A colleague and I recently had a debate. She said she thought a specific library was progressive and I disagreed. Why? Because as I see it the library she was talking about isn’t progressive as a system. There are a couple of staff that manage programs that are certainly progressive, but the library overall, not so much.
I think this distinction is important to consider. Think about it, if we want teen services to be future and teens first focused – as defined by YALSA in recent reports, blog posts, and books – then we can’t simply assume that if a library has a few good programs led by awesome people that the whole institution is progressive, future focused, and teens first focused. Thinking about this I asked my colleague, “What happens if the people facilitating the progressive activities leave the library system? Would the library still be progressive in your mind?” Continue reading
The August webinar (the full video recording is available after the break) on the topic of Community and Family Engagement was moderated by Bernie Farrell, Youth Programs and Family Services Coordinator at the Hennepin County Library (HCPL). Bernie was joined by staff from the public library and from Learning Dreams one of HCPL’s community partners. In their presentation the panelists discussed how library staff and community members work together to help emerging adults build self-advocacy skills, particularly those young people who are experiencing homelessness. Continue reading
The July webinar (the full video recording is available after the break), facilitated by April Zuniga from the McAllen (TX) Public Library, covered the topic of Youth Engagement and Leadership. In her discussion April discussed how to build relationships with teens so to learn about their needs and interests and help teens feel comfortable engaging with and leading through the library. Continue reading
Last month, I went to my first ALA Annual Convention. As a MMLIS graduate student at the University of Southern California, attending ALA Annual in New Orleans was an opportunity to meet fellow students, network with current librarians and library staff, and to learn more about how I can participate as a new member of ALA in the various divisions, roundtables, and chapters.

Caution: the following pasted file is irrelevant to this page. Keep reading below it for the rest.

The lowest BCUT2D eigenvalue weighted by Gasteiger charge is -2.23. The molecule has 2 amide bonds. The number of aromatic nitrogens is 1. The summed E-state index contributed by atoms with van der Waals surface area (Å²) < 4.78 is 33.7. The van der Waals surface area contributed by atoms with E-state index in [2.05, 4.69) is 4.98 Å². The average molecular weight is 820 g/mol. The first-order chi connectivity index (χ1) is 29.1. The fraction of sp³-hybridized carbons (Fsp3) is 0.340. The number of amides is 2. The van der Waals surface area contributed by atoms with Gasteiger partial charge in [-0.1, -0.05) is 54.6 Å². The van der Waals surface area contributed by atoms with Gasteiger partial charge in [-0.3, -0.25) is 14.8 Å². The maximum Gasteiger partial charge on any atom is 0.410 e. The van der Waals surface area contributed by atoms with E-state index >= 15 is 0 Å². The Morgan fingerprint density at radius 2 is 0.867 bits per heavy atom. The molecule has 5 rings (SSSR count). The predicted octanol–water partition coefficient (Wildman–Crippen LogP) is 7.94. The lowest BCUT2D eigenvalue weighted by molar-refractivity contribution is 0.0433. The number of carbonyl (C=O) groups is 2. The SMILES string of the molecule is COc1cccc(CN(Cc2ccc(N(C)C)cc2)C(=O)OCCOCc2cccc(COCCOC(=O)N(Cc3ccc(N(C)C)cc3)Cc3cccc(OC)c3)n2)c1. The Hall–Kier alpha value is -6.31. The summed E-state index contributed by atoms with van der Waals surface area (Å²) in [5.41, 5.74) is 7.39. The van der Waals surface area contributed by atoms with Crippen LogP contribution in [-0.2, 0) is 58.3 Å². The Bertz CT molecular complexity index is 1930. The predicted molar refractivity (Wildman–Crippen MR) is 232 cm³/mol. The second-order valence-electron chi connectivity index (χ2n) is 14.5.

The ALA Annual Convention is a wonderful experience where you meet people with the same interest and same enthusiasm for books, advocacy, learning, and desire to help. The conference ran from June 21, 2018 through June 26, 2018, with the official opening general session on Friday, June 22nd. The Opening General Session speaker was Former First Lady Michelle Obama! The line to be able to attend Mrs. Obama’s talk, led by Librarian of Congress Carla Hayden, started at 7:30am that morning though Mrs. Obama would not speak until 4:00pm that afternoon. As a first-time attendee, I will admit to being daunted by the impressive line that formed, but ALA had it all under control. They had more than enough room to accommodate everyone. What a way to kick off the convention! Listening to Michelle Obama and Carla Hayden in conversation was a memorable experience. Not to mention listening to Troy “Trombone Shorty” Andrews perform with talented students from the Trombone Shorty Foundation beforehand. Continue reading
The June webinar (the full video recording is available after the break), facilitated by Megan Emery from the Chattanooga Public Library, covered the topic of Learning Experiences. In her discussion Megan talked about the difference between formal and informal learning and how to overlap one onto the other, how to supporting teen volunteering as a learning experience, and integrating design thinking into the teen learning experience. Continue reading